BY BILLY SUTER
TWO new art exhibitions are being held in Glenwood in Durban this month – one, at the Phansi Museum at 500 Esther Roberts Road, highlighting unity between two local cultural organisations, the African Art Centre and the Phansi Museum.
The other, at the KZNSA Gallery at 166 Bulwer Road, features work by Centre for Visual Arts post-graduates and staff. It is described as “a cross between site-specific installation, collaborative work and a creative eruption”.
Having opened at the Phansi Museum at 11.30am on Saturday, July 20, Resilience is an exhibition that marks the African Art Centre (AAC) celebrating 60 years of supporting KwaZulu-Natal artists, having now moved into a spacious room in the 19th century Roberts House that accommodates the Phansi Museum.
The AAC’s coveted range of wood décor items, sculptures, bead work, accessories, jewellery, paintings, arts and crafts are for sale there.
“The idea is also for the AAC to curate regular exhibitions which will be held in Roberts House utility room – currently used for meetings, film screenings, workshops and projects, all of which will continue,” says a spokesman.
Resilience was curated by former AAC director and respected authority on African art, Anthea Martin. The title talks to the process of adapting in the face of adversity, tragedy or stress.
A joint exhibition opening and celebration of six active decades was arranged for the exhibition, which was opened by Ursula de Haas, chairperson of the African Art Centre; and Paul Mikula, managing trustee of the Phansi Museum.
The group exhibition showcases the talents of many of the visual artists affiliated to the ACC – both experienced, named artists and rising stars. Among the artists whose work will be on display are Sfiso ka Mkame, Zamani Makhanya, Malibongwe Shangase, Sibusiso Duma, Major Ndlovu, Jabulani Cele and Kenneth Shandu.
“Typically, the AAC is more than a retail outlet – it is a creative hub for art-makers and crafters, many of whom spend time on site. On Fridays, visitors can watch artists at work on their beading, jewellery-making and woodwork,” adds the spokesman.
“The joining of these two remarkable veteran organisations makes Roberts House an even more attractive, bustling and in-demand destination than before – most especially for visitors, tourists, cultural outings and educational institutions. In challenging financial times, combining resources and spaces makes sensible economic sense too.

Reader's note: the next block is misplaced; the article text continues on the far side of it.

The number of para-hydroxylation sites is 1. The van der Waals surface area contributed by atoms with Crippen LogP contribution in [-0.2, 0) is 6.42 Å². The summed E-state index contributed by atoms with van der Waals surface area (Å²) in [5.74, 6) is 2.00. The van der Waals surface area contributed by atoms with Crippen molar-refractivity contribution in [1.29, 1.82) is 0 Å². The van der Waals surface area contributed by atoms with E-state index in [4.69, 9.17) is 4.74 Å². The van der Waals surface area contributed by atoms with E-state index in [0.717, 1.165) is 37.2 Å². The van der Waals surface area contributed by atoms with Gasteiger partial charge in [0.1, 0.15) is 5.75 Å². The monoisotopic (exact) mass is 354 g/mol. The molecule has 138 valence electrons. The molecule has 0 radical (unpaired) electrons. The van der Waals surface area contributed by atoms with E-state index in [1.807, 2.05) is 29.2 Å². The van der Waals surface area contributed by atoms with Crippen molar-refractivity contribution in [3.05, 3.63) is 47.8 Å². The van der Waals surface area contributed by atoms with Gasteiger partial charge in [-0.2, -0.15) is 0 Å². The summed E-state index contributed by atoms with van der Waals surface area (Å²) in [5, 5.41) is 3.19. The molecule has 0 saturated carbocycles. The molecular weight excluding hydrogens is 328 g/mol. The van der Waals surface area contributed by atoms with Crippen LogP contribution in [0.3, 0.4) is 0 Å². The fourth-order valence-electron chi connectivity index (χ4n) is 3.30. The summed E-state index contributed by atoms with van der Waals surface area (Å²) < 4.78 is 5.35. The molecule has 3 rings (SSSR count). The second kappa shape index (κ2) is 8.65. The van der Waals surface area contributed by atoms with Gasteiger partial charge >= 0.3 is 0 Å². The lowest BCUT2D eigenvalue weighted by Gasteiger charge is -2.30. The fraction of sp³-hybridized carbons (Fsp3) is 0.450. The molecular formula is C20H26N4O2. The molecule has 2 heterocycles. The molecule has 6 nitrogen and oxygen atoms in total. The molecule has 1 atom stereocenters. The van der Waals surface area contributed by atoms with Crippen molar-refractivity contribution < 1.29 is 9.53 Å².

“This perfect marriage offers a retail component to complement Phansi, enabling visitors after having seen the remarkable collection of artefacts, effectively to buy contemporary versions of the pieces on display. Visitors can now see the old and the new side by side.”
The KZNSA Gallery exhibition opening at 6pm on Tuesday, July 23, is titled instæruption and is free and open to all.
The exhibition is described as is a cross between site-specific installation, collaborative work and a creative eruption that coexists with CVA post-graduate and staff exhibition. It seeks to interrupt the traditional relationships between viewer, work and space.
“View instæruption to see, understand and experience their production environment in a different way. What we traditionally think of as our materials also have natures and intelligence. It becomes a doorway to realising we are an element of communal intelligence,” says a spokesman.
“UKZN’s CVA offers postgraduate study for artists at the diploma, honours, masters and doctoral level, in addition to the Bachelor of Arts in Visual Art (BAVA) undergraduate degree.
“This exhibition of postgraduate work includes interdisciplinary explorations as well as ‘traditional’ media of drawing, painting, printmaking, ceramics, sculpture and digital art. The CVA aims to support undergraduate students to become ‘entrepreneurial thinkers and doers’.”